So we parked, got out, and began carefully turning damp rocks. Nothing. Nary a salamander, but we were serenaded the whole time by goldfinches so all was not lost.

Gary said “Let’s try the second spot.”

Sounded good to me, so off we went. The roads got worse and as we ascended and rock-hopped I found myself wishing I had a Wrangler rather than a Trooper. But the car was steadfast in its approach—until the road disappeared and I chickened-out.

So we stopped and walked upwards, ever upwards, and finally we entered a beautiful spring fed copse of cottonwoods. This was a magnificent desert spring, replete with terrestrial orchids, mosses, ferns, and flat surface rocks. If ever an oasis existed, this was it.

Gary went in the direction where on an earlier trip he had found an Inyo Mountain slender salamander. Not knowing better, I floundered around in a more open area having a great number of flat rocks, most of which were partially awash in the numerous seeps that emerged from the main spring.

And through dumb-luck, it was I who found the only Inyo Mountain slender salamander of the trip. This beautiful caudatan of the silvery phase was right at water level beneath a tilted rock.

What can I say but “thanks, Gary!”

Continue reading “Inyo Mountains Slender Salamander” …read more
Read more here: King Snake

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   Sep 13

Herp Photo of the Day: Happy Rattlesnake Friday!

Happy Rattlesnake Friday from this Pygmy Rattlesnake in our herp photo of the day uploaded by kingsnake.com user randyprobst ! Be sure to tell them you liked it here! Remember, we celebrate #RattlesnakeFriday to celebrate our venomous animals and spotlight their conservation needs

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   Sep 12

Herp Photo of the Day: Snake

Good things come in small packages, like the Rough Earth Snake in our Herp Photo of the day, uploaded by kingsnake.com user gdy! Be sure to tell them you liked it here!

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   Sep 11

Herp Photo of the Day: Lizard

Glass Lizards, like these guys in our Herp Photo of the day, uploaded by kingsnake.com user sweetpea are like having the best of both world’s dontcha think?!! Be sure to tell them you liked it here!

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   Sep 10

Herp Photo of the Day: Hognose

It is a whole lotta squee in this two for Tuesday pair of hatching Hognose in our Herp Photo of the day, uploaded by kingsnake.com user caracal ! Be sure to tell them you liked it here!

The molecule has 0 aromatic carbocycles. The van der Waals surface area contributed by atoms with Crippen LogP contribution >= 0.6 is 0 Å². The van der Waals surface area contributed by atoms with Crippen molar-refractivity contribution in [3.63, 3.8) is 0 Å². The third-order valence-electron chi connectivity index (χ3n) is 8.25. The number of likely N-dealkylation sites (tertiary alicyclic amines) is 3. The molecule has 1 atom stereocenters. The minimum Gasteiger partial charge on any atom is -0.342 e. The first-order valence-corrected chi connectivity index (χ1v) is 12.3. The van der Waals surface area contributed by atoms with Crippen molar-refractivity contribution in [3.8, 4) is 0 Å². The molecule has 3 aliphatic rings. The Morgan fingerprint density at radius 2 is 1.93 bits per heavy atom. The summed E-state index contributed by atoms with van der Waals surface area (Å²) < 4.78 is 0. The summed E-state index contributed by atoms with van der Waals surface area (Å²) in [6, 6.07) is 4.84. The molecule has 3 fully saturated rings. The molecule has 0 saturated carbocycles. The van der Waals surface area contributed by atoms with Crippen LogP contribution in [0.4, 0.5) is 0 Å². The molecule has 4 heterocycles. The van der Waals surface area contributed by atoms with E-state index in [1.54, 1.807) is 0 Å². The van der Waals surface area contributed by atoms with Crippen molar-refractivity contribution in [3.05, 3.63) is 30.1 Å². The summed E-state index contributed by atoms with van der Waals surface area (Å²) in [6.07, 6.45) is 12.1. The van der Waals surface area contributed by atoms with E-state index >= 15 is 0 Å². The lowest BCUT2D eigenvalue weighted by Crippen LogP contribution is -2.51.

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   Sep 09

Herp Photo of the Day: Boa

These two boas are chilling in a fresh tub of water in our herp photo of the day, uploaded by kingsnake.com user BNixon ! I bet there were babies being made at some point here. Be sure to tell them you liked it here!

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   Sep 09

Black Collared Lizards

Black collared lizard juvenile
Next stop would be a bit closer to San Diego, where amidst canyons and boulder fields we would try to photograph Baja black collared lizards, Crotaphytus vestigium. Because of their color, predominantly black with an intricate pattern of white crossbars and spots, the breeding males of this species are distinctively different in appearance from any other collared lizard in the United States. Breeding females are also dark but have deep brown fields alternating with the black.

The good news about our search for these collared lizards is that we found them. Gary, with his new fangled, reach to eternity digital camera, even got some good photos of a basking (but very wary) male.

Me? My little 35mm never even had a chance with the lizards. So we decided to try to catch one to enable me to photograph it. After a more than casual “look around” the lizard we zeroed in on was a beautiful adult male in peak coloration. He was basking quietly atop a boulder only about half the size of a house about 20 yards from the road. Even before the car had stopped he was on the alert (being alert is how you get to be a big lizard!) and as we got out he darted over the side and disappeared. Gary ran and I hobbled over to where we thought he had gone and found that he had wedged himself in a cul-de-sac of rocks. He was safe from everything but a whipsnake or our lizard noose. Gary manned the noose and after about a half an hour of standing and lizard fishing in sunshine that had heated the desert to a seeming 200F, he exclaimed “I’ve got him!” He withdrew the noose and with it came one of the most spectacular lizards I’ve ever seen. We were elated—for a moment. The lizard dangled free for a moment, seemed to glare (was it balefully or quizzically) at Gary, shrugged a bit, and before either of us could move to grab him, he had dropped free and was gone. We still don’t know what happened, but we do know it was collared lizard, 1, collared lizard noosers, zero!

Continue reading “Black Collared Lizards” …read more
Read more here: King Snake

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   Sep 06

Herp Photo of the Day: Happy Rattlesnake Friday!

Happy Rattlesnake Friday from this Timber Rattlesnake in our herp photo of the day uploaded by kingsnake.com user evil-elvis ! Be sure to tell them you liked it here! Remember, we celebrate #RattlesnakeFriday to celebrate our venomous animals and spotlight their conservation needs

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   Sep 05

Herp Photo of the Day: Boa

With his nose peeking through the baby goo, this boa’s first moments are here in our Herp Photo of the day, uploaded by kingsnake.com user dpiscopo69,! Be sure to tell them you liked it here!